Congress needs to ban members from trading and owning stocks

Throughout American history we’ve seen unique moments transform our country for the better. We are at another such moment in our history. Right now, there is bipartisan support for banning members of Congress from owning and trading stocks. Support is growing across the country, and the public is demanding more financial transparency from its elected officials. 

That bipartisan support stems from concerning episodes like the one in early 2020 when several United States senators sold a bunch of stocks before the American people were fully aware of the severity of the COVID-19 pandemic that was about to wreak havoc on economies across the globe. Those fortuitous trades likely enabled the senators to avoid losses that would have been more significant if they had acted later. 

Americans of all stripes and political affiliations feel that congressional stock trading isn’t acceptable. A bipartisan poll by the Campaign Legal Center found that 67 percent of all voters favor banning members of Congress from trading stock in specific companies altogether. Other polls have also captured strong support for a congressional stock trading ban. 

Congress looks increasingly likely to do something about this issue. Lawmakers from both parties are rallying around efforts to ban stock trading and ownership. Senate Minority Leader Mitch McConnell (R-Ky.) already advises senators to invest in mutual funds instead of individual stocks to avoid any appearance of impropriety, House Republican Leader Kevin McCarthy (R-Calif.) is considering banning members from trading individual stocks if his party wins control of the House in the midterm elections, and Speaker Nancy Pelosi (D-Calif.) has committed to holding a vote on legislation this year. Mr. Bookbinder’s organization, Citizens for Responsibility and Ethics in Washington (CREW), has identified four elements that must be included in order for legislation to be effective. 

First, the legislation must include a comprehensive ban on trading or owning individual stocks. While many good proposals offer the option for lawmakers to put their assets into blind trusts, where a third party manages their investments on their behalf to eliminate the opportunity for insider trading, that is not a sufficient solution to eliminate conflicts of interest. Lawmakers can pile known assets into the trust, and then make decisions that affect those assets. 

Second, the legislation should include a strong enforcement mechanism and a steep financial penalty to truly deter bad behavior. 

Third, the legislation should penalize all violations without requiring proof of the lawmaker’s intent so that the law serves as an effective deterrent. 

And fourth, the legislation needs to prohibit lawmakers’ spouses and dependent children from owning or trading individual stocks as well. It would be too easy for lawmakers to simply transfer their assets to a family member to get around the rules. 

These four elements should be pillars of any legislation that comes up for a vote.  

There are currently several strong proposals to address each of these elements before Congress. The Bipartisan Ban on Congressional Stock Ownership Act, introduced by Sens. Elizabeth Warren (D-Mass.) and Steve Daines (R-Mont.) and Reps. Pramila Jayapal (D-Wash.) and Matt Rosendale (R-Mont.), prohibits individual stock ownership, period. Sen. Jon Ossoff’s (D-Ga.) and Sen. Mark Kelly’s (D-Ariz.)  Ban Congressional Stock Trading Act covers members’ spouses and dependent children. Both proposals have strong penalties: $50 thousand and the member’s entire monthly salary, respectively.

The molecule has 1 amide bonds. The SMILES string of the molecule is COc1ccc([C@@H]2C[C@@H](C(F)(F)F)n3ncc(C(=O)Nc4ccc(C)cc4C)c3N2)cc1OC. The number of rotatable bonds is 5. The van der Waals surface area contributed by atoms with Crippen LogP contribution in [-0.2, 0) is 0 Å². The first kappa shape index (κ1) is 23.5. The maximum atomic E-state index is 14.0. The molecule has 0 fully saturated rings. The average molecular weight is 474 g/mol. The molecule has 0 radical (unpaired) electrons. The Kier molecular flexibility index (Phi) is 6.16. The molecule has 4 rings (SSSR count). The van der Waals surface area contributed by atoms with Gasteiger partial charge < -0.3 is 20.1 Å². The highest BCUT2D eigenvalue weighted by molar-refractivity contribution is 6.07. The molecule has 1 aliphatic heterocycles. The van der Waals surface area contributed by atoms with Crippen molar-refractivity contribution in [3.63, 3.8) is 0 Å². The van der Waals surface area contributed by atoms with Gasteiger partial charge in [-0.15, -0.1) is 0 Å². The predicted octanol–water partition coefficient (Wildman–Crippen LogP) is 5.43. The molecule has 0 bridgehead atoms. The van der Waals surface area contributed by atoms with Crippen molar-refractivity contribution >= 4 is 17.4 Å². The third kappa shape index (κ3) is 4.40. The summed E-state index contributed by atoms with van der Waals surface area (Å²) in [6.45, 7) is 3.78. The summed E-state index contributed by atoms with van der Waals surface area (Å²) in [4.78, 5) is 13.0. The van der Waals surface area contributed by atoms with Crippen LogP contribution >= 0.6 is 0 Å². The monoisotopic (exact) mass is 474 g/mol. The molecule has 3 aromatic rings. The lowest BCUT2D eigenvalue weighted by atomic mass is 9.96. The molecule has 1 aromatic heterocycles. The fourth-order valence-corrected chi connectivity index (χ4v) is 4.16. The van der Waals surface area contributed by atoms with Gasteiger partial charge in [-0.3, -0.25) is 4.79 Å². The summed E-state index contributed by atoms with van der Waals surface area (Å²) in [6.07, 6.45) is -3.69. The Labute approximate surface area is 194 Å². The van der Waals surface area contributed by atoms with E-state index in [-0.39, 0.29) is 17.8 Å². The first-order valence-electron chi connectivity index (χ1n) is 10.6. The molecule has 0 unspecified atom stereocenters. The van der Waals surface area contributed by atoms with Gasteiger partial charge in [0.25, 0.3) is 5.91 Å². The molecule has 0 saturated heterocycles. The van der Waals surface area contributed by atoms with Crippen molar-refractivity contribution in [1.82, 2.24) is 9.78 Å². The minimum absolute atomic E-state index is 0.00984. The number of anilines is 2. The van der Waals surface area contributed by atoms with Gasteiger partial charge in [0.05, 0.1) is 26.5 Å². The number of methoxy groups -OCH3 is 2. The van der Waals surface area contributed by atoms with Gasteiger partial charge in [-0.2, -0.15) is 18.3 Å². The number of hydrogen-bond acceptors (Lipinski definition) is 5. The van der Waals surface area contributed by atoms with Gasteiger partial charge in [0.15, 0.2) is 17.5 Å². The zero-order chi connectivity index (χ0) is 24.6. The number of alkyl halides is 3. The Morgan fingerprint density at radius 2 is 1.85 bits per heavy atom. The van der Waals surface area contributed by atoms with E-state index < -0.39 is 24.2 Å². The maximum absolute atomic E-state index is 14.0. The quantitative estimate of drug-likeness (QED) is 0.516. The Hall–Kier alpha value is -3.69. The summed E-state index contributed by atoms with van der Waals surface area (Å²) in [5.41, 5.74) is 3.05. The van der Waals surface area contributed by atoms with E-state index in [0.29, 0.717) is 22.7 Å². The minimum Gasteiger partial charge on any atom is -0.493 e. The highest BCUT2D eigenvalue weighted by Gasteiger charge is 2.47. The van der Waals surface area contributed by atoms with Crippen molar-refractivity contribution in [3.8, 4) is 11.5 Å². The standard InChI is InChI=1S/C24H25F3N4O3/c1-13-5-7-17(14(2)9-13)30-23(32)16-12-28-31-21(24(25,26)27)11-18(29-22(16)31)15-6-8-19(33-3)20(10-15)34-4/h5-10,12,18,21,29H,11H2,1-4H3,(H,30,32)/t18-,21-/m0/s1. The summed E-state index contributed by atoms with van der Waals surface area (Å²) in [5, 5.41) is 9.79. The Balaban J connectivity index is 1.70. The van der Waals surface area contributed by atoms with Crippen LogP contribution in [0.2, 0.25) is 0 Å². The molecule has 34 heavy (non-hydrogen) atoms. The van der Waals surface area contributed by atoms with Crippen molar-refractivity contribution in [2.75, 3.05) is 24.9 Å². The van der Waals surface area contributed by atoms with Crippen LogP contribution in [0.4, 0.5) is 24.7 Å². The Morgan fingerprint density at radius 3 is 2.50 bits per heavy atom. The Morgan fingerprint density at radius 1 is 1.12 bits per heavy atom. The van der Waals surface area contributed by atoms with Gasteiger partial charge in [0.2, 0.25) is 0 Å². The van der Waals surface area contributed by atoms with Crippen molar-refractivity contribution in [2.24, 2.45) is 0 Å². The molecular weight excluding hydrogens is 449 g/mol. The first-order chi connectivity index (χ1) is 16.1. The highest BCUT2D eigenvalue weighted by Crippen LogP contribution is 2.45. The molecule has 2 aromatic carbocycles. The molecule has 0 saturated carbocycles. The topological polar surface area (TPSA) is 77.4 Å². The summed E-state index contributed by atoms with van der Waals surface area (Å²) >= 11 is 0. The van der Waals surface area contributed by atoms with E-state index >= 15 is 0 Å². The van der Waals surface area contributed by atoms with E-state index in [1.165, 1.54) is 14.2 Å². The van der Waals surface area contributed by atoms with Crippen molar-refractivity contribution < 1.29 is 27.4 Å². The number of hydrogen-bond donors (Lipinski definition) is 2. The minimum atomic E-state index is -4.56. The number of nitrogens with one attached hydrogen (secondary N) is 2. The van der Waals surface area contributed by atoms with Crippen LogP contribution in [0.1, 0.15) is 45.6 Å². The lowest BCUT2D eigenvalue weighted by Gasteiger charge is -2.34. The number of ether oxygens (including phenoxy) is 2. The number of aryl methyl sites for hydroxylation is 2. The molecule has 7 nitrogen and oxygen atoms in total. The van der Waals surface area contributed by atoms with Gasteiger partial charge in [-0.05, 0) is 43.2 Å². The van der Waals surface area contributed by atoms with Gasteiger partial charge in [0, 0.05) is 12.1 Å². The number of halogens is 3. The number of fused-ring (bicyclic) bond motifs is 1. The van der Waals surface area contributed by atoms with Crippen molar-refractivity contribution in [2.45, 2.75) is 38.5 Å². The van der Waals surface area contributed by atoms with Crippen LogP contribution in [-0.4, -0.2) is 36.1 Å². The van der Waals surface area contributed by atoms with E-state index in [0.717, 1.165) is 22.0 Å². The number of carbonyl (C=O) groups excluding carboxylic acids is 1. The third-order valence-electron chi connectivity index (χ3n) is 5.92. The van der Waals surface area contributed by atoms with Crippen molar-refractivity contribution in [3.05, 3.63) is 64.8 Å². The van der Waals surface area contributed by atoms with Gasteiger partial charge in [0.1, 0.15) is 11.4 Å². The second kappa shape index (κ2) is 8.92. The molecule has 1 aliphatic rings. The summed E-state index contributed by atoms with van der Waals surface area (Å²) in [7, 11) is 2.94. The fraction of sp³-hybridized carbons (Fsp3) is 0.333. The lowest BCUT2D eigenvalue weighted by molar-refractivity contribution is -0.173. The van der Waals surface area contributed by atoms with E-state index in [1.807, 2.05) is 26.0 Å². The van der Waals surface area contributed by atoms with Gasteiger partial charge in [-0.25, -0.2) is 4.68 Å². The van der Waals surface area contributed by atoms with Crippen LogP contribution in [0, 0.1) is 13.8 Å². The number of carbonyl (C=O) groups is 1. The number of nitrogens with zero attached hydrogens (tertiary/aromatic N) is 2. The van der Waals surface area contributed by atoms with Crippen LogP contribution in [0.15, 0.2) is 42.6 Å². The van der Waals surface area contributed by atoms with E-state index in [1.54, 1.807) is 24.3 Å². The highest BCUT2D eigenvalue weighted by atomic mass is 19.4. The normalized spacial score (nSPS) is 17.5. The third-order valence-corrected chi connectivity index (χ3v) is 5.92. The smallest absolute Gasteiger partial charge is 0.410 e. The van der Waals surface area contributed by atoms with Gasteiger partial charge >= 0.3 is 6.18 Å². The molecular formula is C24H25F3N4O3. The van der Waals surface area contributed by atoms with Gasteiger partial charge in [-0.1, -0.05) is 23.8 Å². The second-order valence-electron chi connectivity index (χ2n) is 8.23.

Rep. Andy Kim recently introduced his own legislation that would prohibit ownership of individual stocks by members of all three branches of the federal government – including Congress, the president, vice president, and the Supreme Court. His legislation meets all four of CREW’s criteria. 

CREW’s Senior Vice President and Chief Counsel Donald Sherman testified recently at a hearing before the Committee on House Administration in support of several of the proposed bills. At the end of this process, our hope is that the legislation that moves forward addresses these important issues. 

The constraints being considered for lawmakers and their families will not require enormous sacrifices. Members will still be able to invest in diversified assets like mutual funds, just like most Americans do. Owning and trading assets like those will permit members and their families to realize the same gains as hard working Americans without creating conflicts of interest. And if that’s too much to ask, maybe this isn’t the job for them. 

We’re encouraged by the growing consensus that lawmakers should not be in a position to profit off of their service to the American people. We look forward to working with Americans and lawmakers from all sides of the political spectrum to turn this consensus into enforceable law. 

Kim represents the 3rd District of New Jersey. Noah Bookbinder is the president of Citizens for Responsibility and Ethics in Washington (CREWand a former federal corruption prosecutor. He previously served as chief counsel for criminal justice for the Senate Judiciary Committee. Follow him on Twitter: @NoahBookbinder 

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